Scotland Women: Full-time moves for Chloe Rollie and Lisa Thomson
Scotland's latest professional women's rugby players want to see an entire squad of full-time athletes.
Chloe Rollie and Lisa Thomson become just the second and third Scottish players to earn full-time contracts.
They follow back-row Jade Konkel in moving to the French top tier, where they will play for Lille Metropole Rugby Club Villeneuvois.
"Everyone wants that to happen and everyone deserves it as well," Rollie, 22, told BBC Scotland.
The Scottish duo have signed initial one-year deals with Scottish Rugby's partner club, LMRCV, who won the French Top 8 in 2016 and finished runners-up a year later.
Murrayfield Wanderers full-back Rollie, who has 17 caps, says the move will allow the Scots to experience a standard they cannot obtain on a weekly basis at home.
"It'll be amazing to develop us as players," she said. "We get challenged here, but I don't think it'll be anywhere near what we'll get over there."
Edinburgh University centre Thomson, 19, has earned 12 caps, scoring a try in Scotland's Six Nations triumph over Wales in February - their first win in the tournament since 2010.
"It'll be good just to get competitive games there week in, week out," Thomson said.
"It's the top league in France. They've got four, five French internationals who are competing at the Women's Rugby World Cup at the moment."
How does the partnership work?
Scottish Rugby will pay the players' contracts, and has stipulated they are to undergo French lessons, while the Villeneuve-d'Asq-based club will provide their accommodation, medical care and travel.
The trio will be available for all Scotland training sessions, camps and international fixtures.
Stephen Gemmell, Scottish Rugby's head of academy and performance programmes, admits the women's game in Scotland cannot presently support their development.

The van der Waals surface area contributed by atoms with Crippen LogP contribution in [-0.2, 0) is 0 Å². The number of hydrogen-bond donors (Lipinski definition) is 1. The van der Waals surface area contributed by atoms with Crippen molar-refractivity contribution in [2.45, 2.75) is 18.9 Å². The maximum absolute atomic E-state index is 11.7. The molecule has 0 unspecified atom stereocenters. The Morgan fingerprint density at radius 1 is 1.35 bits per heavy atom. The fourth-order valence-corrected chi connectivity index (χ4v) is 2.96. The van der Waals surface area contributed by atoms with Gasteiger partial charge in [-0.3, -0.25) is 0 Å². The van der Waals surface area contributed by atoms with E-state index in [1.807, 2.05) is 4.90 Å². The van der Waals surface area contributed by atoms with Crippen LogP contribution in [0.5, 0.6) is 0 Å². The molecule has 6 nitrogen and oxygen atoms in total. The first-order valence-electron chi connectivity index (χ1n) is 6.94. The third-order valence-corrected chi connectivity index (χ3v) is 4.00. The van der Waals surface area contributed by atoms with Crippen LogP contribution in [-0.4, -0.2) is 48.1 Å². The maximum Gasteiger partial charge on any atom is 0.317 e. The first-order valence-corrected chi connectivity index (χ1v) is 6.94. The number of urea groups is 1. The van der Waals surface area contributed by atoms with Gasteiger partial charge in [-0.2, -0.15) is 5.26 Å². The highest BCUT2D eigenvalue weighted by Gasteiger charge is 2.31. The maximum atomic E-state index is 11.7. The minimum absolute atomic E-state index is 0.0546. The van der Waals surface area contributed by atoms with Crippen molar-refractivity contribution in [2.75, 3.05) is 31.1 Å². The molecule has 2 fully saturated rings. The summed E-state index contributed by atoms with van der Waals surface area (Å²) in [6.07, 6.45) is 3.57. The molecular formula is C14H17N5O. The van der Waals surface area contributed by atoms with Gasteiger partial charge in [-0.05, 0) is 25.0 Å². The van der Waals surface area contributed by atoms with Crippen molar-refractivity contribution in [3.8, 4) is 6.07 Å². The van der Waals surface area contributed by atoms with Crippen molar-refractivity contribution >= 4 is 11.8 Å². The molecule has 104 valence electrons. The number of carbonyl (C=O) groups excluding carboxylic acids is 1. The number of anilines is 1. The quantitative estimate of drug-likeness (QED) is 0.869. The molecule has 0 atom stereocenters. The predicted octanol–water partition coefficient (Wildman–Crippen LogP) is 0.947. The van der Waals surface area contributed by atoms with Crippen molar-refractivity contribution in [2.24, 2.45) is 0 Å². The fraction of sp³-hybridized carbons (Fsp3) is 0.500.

But he believes there is scope - and money - for other female players to become professional.
"The players have demonstrated ability, application and the behaviours we would want in professional athletes and have been contracted as a result," Gemmell said.
"We then need to look at what environment do we put three professional players in. And, unfortunately at the moment, the environment we've got in Scotland doesn't push them week in, week out, to the required standard.
"The barrier here is not financial. If the initiatives are right and proper for the game in Scotland, resources will be found to do it."
The next steps
Gemmell says increasing the number of girl and women players is vital in order to provide opportunities on home soil in future.
"The sacrifices required to reach the top of the female game in Scotland are massive," the former Scotland Sevens head coach said.
"Our challenge is to improve the standard of our national team and pathway into that national team and improve the standard of our domestic game.
"The only way we can do that is by increasing the numbers that play.
"Unfortunately, if you look at our domestic game at the moment, it's not competitive every week.
"Until you get a mass of quality players that ensure you get that consistent level of competition, you have to be innovative and look at other solutions.
"In the long-term, would we want it to be in Scotland? Absolutely, but that is going to take time."